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Previous Challenge Entry (Level 3 – Advanced)
Topic: Ow! (01/07/10)

TITLE: Thick Salty Tears
By Chase Glantz
01/07/10


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I went out to my car the other day and had to do my usual missionary dance. There is no garage door opener. That means having to illegally park my car, run all the way around to the front door, amble up some stairs, go all the way through the office area, back down some stairs (that are so steep they should be sent to governmental labs to see their effect on the human brain), and down into the mission's once junk cloistered garage that now housed my dirty red wheeled machine. While on one of my mini pilgrimages, I faced an encounter that to this day, stirs my soul.
The girl's face was covered in dirt and had wrinkles that made her age too early. Her long blond hair had been yellowed with the grime of neglect and her eyes, that were once thought to be a vibrant shade of piercing brown, seemed dull and hollowed by hopelessness. As I almost brushed past her, she irked out, “Spare some change? I need it for bus...” and her voice trailed off.
Five million thoughts raced though my head: “She looks really hungry, perhaps I should give her the money.” Then I think, “Wait, she'll probably just waste it on booze or drugs, so maybe I shouldn't.” Then I think, “In all honesty, if I spent a couple of days out on these streets, I'd be self-medicating too... so maybe...” and every scenario plays out in my head in a nanosecond as my pulse races. So I play the safe card with, “I have some leftover takeout in the car. Are you hungry?” With a string of cheerful profanities, she muttered, “Yes... yes please...”
I pull open my car door carefully, as not to leave myself open to theft, and grabbed the box. As I handed her the greasy food, she her response was nonplussed: “Do you have any spare change, I really need to catch this bus...” Immediately I stiffened up and prepared my best excuse, but then I stop. The voice echoes in my mind “Surely, I tell you, as you did unto the least of these, you did unto Me” (Matthew 25:40 NIV). As I reach into my wallet, I begin to pull out a few dollars when I my thoughts are interrupted with the woman's small voice, “I can really treat you right for five dollars...” she said with nonchalance and hope. I felt my ears turn red with embarrassment as I try to play it off as it did not phase me, “I appreciate it, but no thank you...” she interrupted, “Are you sure? You're a very attractive man...” I can feel my ears turn a scarlet and my face follow suit. After thoroughly swallowing the lump in my throat, I peel off five extra dollars. “Tell you what, here's five dollars anyway. I don't want you to miss your bus.”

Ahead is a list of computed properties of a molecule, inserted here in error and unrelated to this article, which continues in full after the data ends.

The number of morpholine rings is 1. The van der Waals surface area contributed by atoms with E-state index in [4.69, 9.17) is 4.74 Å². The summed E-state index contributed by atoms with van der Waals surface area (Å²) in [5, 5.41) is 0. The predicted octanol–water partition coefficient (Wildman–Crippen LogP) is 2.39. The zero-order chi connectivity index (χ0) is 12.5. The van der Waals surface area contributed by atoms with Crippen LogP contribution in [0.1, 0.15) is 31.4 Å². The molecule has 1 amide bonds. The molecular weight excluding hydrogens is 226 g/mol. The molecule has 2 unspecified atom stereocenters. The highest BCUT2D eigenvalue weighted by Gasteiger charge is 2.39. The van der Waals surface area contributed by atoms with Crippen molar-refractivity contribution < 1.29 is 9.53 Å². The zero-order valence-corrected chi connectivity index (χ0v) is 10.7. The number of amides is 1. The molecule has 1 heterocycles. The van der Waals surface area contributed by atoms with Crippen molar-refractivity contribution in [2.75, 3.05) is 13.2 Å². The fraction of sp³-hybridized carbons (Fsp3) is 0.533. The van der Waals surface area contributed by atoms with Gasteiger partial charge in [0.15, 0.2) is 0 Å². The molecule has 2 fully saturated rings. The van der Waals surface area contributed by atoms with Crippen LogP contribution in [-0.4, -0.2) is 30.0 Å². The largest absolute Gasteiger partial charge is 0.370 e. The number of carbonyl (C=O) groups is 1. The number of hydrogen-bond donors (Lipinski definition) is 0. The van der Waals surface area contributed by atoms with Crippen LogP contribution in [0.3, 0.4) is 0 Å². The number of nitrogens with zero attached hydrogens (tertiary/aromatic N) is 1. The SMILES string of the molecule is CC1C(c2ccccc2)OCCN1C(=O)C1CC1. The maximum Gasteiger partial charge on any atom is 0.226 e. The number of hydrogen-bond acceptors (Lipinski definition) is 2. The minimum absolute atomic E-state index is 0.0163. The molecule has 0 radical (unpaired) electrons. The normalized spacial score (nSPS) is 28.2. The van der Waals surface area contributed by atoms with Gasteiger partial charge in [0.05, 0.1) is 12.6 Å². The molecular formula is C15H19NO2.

In utter shock, she reached out for the bill and can only give out a stutter, “G...g.... God bless... God bless you...” I then said, while looking her dead in the eye, a well rehearsed, “God bless you too,” and got into my car. As I pulled my car in I felt a wave of horror, stupor, flattery, and sadness all within hitting the mission's garage door button from the inside. I watched her eat my leftover pasta with caution and gloom as the door shut down in front of my eyes. As the door shakes slightly from the impact in unison with with my spine, a cold chill went down my body, followed immediately by thick salty tears.


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This article has been read 249 times
Member Comments
Member Date
Jackie Wilson01/14/10
That is exactly what goes through our minds... A sad, but realistic, situation in your story.
Noel Mitaxa 01/14/10
Gritty, realistic portrayal of the event, the awkward conversation and of your MC's emotions and swirling thoughts. I feel that clearer paragraph breaks would give it greater impact, as would keeping to one tense. Since it confronts us with a social and spiritual wound that is not going away, you may get away with keeping it in present tense. But overall, very well done.
Carol Penhorwood 01/14/10
Very, very moving...so much pain in this world! Well done!
Karlene Jacobsen 01/18/10
The battles we fight in our minds, whether or not to give that cash...
A space between the paragraphs would help make it easier to read.

Other than that, it's an excellent piece.